Incumbent Republican Rep. Rod Blum is leading against Democratic challenger Monica Vernon in Iowa’s 1st District, the Associated Press projects.
Blum led Vernon 54 percent to 46 percent with 87 percent of precincts reporting.
Democrats had hoped winning two competitive seats in Iowa would help make a dent in their 30-seat deficit in the House. Iowa's 3rd District seat also went Republican.
Blum, a House Freedom Caucus member, represents a district President Barack Obama twice won by double digits, which made him one of the most vulnerable incumbents this year.
But putting away Blum's seat proved harder than Democrats expected, in part because of Donald Trump's support in the 90 percent white district. Blum slid in vulnerability on Roll Call's top 10 list from second to ninth place last month, presenting the most dramatic shift in just one month.
Hillary Clinton's super PAC, Priorities USA, came into the district late last month with its only House ad of the cycle to give Democrats a boost.
In 2014, the Iowa software business owner, who had not previously held elective office, won a tight contest by capturing more than 51 percent of the vote in the general election.
But he snubbed John A. Boehner after the speaker came to the district to campaign for him during that election. That led to a tenuous relationship with the National Republican Congressional Committee, which didn't include him among the initial members of the Patriot Program, designed to help vulnerable incumbents.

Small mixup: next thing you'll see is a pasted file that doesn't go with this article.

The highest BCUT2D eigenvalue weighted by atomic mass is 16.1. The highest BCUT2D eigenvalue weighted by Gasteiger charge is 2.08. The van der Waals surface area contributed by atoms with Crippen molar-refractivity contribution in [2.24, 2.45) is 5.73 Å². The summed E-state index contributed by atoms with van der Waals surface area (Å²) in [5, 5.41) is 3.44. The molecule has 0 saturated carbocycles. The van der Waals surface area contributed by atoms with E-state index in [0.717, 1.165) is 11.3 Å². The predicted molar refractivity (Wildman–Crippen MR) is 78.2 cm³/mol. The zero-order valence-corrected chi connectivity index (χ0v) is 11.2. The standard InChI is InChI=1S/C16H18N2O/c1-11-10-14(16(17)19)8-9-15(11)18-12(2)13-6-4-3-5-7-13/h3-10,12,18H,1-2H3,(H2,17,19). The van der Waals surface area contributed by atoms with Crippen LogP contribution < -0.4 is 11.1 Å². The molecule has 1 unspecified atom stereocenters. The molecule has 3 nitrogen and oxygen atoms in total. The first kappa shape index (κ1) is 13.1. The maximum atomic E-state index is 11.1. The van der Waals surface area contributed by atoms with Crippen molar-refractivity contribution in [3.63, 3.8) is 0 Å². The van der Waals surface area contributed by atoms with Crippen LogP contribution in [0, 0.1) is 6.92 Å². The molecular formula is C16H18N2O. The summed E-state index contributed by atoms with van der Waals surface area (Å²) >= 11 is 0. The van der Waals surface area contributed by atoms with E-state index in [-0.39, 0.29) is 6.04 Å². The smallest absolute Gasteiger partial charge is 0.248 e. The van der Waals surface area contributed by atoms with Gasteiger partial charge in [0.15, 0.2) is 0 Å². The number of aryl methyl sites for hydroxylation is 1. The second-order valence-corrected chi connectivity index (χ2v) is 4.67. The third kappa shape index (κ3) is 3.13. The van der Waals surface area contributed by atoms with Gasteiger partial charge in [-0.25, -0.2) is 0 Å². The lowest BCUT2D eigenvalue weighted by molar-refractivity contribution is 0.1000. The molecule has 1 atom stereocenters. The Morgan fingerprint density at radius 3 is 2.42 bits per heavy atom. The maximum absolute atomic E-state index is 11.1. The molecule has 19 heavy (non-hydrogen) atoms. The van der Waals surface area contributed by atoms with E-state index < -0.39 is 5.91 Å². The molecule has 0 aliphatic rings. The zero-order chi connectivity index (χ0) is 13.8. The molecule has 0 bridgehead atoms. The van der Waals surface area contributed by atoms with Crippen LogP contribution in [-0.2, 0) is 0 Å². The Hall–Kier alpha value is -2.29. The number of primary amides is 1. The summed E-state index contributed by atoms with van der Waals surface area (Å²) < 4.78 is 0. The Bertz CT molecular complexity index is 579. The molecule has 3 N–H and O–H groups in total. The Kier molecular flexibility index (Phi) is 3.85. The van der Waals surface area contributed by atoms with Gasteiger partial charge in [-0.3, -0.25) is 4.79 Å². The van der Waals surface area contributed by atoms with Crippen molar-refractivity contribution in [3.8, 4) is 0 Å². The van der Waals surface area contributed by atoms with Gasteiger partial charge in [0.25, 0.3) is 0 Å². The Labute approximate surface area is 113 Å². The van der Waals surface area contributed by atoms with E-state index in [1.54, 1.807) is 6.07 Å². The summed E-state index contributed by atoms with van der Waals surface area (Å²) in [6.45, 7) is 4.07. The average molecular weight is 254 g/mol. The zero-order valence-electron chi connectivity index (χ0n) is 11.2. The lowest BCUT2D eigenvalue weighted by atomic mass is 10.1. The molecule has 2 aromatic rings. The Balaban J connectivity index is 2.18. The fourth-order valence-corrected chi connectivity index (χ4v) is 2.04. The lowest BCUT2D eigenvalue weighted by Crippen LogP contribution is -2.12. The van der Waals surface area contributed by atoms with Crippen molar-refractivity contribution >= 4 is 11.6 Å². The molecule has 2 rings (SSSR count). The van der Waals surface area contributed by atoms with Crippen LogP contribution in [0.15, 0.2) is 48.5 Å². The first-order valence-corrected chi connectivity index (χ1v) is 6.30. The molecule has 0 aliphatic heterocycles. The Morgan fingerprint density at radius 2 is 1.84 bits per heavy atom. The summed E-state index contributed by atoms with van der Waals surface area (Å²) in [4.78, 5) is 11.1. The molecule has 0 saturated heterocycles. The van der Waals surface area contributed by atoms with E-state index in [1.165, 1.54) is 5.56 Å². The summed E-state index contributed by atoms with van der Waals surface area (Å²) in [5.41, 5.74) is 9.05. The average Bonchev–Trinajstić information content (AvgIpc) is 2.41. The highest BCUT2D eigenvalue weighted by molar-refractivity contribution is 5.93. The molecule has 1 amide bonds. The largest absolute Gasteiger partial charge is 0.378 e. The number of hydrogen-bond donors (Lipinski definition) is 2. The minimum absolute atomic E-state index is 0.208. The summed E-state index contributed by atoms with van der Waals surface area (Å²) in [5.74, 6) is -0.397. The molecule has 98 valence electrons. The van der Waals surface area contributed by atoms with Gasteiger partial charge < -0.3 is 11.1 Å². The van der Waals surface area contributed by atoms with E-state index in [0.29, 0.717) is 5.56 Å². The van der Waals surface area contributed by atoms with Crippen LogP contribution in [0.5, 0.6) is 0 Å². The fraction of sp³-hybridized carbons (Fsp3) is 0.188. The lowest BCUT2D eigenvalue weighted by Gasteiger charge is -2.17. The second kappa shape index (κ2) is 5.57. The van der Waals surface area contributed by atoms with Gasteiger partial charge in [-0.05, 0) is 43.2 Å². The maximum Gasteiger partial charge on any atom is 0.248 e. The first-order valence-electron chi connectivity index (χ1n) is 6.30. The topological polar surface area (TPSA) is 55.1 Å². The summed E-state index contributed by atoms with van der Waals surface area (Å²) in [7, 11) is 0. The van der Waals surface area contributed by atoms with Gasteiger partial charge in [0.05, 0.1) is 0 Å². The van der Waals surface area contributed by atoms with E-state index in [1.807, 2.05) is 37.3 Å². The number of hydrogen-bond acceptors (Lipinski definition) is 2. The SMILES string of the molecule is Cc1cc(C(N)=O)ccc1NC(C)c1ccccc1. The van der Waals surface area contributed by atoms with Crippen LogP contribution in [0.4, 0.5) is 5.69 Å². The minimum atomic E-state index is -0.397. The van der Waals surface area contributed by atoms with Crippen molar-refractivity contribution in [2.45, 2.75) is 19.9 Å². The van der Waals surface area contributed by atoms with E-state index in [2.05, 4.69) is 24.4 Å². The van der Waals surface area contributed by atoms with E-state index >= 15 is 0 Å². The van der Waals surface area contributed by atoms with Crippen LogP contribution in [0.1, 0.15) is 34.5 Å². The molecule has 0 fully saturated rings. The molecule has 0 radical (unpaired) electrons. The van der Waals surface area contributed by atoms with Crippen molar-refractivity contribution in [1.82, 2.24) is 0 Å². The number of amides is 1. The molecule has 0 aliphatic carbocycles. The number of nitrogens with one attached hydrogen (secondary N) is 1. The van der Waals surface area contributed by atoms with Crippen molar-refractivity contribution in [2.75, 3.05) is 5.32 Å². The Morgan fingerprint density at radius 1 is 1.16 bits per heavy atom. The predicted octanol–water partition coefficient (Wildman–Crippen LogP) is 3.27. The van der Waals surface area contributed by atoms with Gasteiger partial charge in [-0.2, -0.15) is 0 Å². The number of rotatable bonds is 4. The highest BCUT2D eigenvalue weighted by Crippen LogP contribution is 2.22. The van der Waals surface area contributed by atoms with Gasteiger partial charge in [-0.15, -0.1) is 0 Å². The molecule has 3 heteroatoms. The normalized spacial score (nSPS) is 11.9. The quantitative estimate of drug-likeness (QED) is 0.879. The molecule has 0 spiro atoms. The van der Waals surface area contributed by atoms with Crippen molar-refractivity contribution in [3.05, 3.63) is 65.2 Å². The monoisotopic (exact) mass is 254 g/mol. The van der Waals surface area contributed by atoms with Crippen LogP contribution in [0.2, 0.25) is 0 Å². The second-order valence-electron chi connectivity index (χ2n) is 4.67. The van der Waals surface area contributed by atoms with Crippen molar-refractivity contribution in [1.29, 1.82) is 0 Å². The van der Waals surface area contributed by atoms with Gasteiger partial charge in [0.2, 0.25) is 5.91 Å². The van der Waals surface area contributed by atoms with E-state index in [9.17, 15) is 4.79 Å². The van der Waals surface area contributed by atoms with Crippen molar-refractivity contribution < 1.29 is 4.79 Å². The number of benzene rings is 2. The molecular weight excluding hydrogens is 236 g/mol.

Blum said in June that his relationship with the NRCC and leadership had improved with Boehner’s exit. Speaker Paul D. Ryan campaigned with the GOP freshman last week.
Vernon had played up Blum’s tea party support and Freedom Caucus membership to paint him as an instrument of obstructionism in Congress.
But Blum disagreed that his views don’t fit his district.
“I don’t think it’s too conservative to want to balance the budget. Most of the people in my district want us to balance the budget,” Blum said in a June interview with Roll Call.
“I don’t think it’s too conservative to want to stop deficit spending. Most of my district wants to stop deficit spending,” the one-term congressman said. “I don’t think it’s too conservative to want to secure our southern border. Most folks in Eastern Iowa want our borders secure,” Blum said.
Iowa’s 1st District covers the northeast part of the state and includes Dubuque, Cedar Rapids and Waterloo. Scattered among Mississippi River counties and farmland, those midsize cities carry manufacturing technology interests that sustain key regional employers.